The “Lower North Fork Fire” near Aspen Park, Colorado began during the afternoon hours on 26 March 2012 and rapidly expanded to over 4100 acres in size. 2 fatalities resulted from this fire, with over 900 homes being evacuated and at least 27 homes damaged or destroyed. The combination of strong southwesterly winds (gusting in the 35-50 mph range) and very dry air (relative humidity values around 10%) created an environment that was favorable for rapid wildfire growth. A comparison of McIDAS images of GOES-15 (GOES-West) and GOES-13 (GOES-East) 0.63 Âµm visible channel data (above) showed the development of a large smoke plume with embedded pyrocumulus clouds.
The corresponding series of GOES-15 and GOES-13 3.9 Âµm shortwave IR images (below) revealed how quickly the fire “hot spot” (black to yellow to red color enhancement) grew in size.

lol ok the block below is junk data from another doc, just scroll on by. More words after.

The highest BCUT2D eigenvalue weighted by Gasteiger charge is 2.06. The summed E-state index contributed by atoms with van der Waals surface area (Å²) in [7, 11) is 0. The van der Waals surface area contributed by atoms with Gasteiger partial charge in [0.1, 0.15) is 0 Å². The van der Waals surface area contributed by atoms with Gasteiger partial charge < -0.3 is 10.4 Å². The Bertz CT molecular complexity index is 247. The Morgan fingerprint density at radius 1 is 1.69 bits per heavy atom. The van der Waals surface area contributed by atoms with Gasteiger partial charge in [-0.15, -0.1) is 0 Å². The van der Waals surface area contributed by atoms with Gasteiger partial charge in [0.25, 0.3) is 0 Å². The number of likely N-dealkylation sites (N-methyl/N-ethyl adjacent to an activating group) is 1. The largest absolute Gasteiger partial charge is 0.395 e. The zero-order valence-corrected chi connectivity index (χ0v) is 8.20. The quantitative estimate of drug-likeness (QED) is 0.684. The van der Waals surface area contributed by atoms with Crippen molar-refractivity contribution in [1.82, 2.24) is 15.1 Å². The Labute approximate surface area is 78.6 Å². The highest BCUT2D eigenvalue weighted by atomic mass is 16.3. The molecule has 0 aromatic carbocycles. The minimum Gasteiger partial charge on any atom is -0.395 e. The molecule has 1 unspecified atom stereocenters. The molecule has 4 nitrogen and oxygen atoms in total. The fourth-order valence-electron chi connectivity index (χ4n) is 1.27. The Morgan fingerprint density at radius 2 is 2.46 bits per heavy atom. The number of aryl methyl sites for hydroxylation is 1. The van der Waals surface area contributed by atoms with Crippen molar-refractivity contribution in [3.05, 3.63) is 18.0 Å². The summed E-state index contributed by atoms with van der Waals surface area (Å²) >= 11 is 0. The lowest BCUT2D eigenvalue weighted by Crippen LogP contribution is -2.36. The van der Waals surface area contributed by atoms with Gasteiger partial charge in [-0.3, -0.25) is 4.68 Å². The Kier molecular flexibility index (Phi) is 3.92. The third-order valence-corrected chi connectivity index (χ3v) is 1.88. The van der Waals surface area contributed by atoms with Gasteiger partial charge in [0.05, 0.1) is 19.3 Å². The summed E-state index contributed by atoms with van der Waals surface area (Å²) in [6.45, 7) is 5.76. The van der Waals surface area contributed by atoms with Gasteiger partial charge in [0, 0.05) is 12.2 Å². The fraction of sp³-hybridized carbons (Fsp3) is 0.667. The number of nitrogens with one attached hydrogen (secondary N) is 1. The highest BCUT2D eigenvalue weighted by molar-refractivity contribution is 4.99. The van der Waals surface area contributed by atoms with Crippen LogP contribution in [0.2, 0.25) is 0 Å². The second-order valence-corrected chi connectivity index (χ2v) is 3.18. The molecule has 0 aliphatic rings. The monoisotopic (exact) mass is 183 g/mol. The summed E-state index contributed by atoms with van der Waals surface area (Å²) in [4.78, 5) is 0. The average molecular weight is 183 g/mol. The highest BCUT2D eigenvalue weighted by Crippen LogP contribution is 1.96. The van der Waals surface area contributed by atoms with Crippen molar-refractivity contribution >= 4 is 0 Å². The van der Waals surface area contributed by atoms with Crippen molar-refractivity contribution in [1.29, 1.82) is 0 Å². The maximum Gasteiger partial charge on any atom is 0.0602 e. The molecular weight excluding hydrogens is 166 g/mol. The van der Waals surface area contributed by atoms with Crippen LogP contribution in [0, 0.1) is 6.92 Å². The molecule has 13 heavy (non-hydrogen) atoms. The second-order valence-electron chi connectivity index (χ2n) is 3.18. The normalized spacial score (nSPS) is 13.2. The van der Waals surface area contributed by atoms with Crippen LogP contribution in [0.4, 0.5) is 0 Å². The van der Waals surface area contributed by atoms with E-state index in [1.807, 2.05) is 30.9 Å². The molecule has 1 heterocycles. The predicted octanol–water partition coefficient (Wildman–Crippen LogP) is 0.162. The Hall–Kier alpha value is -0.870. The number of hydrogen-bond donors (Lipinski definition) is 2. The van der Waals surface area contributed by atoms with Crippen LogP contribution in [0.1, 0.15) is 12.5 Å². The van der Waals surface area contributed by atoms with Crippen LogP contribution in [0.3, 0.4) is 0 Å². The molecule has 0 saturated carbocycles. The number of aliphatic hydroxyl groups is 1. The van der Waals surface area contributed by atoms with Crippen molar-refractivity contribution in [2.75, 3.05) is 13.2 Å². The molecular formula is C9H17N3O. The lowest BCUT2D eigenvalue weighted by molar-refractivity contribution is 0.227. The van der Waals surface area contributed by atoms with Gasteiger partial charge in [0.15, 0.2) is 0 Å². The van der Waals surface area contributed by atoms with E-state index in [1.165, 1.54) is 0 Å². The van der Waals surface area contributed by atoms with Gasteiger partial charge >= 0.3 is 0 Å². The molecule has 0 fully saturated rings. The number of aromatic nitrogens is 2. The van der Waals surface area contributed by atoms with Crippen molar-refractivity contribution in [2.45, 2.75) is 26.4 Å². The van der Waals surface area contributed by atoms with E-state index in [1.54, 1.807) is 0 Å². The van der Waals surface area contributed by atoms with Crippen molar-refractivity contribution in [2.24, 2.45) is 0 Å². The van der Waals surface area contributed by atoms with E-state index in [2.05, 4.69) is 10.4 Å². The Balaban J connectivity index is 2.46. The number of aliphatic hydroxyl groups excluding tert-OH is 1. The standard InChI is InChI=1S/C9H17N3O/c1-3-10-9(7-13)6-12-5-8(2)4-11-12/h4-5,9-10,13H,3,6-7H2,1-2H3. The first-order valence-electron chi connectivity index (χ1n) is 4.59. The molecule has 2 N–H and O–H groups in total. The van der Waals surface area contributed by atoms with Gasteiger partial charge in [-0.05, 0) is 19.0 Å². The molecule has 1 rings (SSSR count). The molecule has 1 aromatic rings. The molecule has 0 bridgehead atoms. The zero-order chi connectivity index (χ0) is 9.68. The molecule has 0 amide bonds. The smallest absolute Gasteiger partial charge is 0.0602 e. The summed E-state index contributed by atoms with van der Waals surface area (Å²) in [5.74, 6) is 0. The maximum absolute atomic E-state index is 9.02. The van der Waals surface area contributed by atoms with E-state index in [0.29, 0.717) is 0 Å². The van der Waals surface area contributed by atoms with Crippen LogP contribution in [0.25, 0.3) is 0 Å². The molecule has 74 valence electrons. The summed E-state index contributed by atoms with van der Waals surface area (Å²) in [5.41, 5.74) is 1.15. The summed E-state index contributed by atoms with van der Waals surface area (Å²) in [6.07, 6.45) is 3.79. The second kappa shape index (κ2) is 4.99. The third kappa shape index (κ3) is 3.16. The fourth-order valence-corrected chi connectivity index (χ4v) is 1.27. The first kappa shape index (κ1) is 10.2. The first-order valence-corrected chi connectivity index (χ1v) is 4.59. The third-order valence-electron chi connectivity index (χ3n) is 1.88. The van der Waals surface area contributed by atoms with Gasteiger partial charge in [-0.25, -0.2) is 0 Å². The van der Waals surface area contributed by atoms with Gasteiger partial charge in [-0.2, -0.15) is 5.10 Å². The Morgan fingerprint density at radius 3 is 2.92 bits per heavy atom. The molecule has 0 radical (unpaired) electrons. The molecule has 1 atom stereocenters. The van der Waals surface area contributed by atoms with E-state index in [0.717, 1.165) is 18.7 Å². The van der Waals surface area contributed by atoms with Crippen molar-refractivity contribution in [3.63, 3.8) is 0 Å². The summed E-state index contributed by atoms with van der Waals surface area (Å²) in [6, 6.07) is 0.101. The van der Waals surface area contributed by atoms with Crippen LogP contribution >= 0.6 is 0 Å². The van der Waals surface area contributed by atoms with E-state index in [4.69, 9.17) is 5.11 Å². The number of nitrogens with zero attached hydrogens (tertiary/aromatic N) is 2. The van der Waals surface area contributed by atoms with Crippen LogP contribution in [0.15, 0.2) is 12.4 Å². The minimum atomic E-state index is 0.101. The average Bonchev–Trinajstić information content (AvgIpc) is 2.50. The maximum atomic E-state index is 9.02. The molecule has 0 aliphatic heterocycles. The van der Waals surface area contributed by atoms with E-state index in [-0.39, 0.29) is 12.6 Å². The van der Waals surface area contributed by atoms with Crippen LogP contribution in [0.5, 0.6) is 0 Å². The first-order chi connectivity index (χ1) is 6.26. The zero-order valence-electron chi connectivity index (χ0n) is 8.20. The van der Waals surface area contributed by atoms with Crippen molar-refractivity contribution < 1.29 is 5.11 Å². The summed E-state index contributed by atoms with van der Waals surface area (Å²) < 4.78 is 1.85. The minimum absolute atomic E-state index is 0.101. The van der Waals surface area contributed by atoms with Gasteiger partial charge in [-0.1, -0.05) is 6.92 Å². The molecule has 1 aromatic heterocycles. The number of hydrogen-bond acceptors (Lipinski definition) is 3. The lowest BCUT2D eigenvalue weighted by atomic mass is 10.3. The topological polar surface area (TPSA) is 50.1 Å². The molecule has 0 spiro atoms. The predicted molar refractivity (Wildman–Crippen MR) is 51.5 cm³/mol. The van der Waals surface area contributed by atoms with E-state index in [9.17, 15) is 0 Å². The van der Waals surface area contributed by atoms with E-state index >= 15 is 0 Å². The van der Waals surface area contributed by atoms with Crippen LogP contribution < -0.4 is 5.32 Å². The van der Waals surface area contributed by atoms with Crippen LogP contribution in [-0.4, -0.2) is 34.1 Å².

An AWIPS comparison of a 1-km resolution POES AVHRR 3.7 Âµm shortwave IR image with the corresponding 4-km resolution GOES-13 3.9 Âµm shortwave IR image just after 02 UTC or 8 pm local timeÂ (below) demonstrated the advantage of higher spatial resolution for more accurately identifying the location and areal coverage of the fire.
A larger scale HD-format view of GOES-13 0.63 Âµm visible channel images (below; click image to play animation) revealed other interesting features across the region, such as (1) a large blowing dust plume oriented from southwest to northeast across Colorado, (2) a terrain-induced standing wave cloud over southwestern Colorado, (3) the development of a line of thunderstorms across eastern Wyoming, and (4) another smaller blowing dust plume across eastern Idaho. Animated GIF courtesy of Tim Schmit, NOAA/ASPB/CIMSS.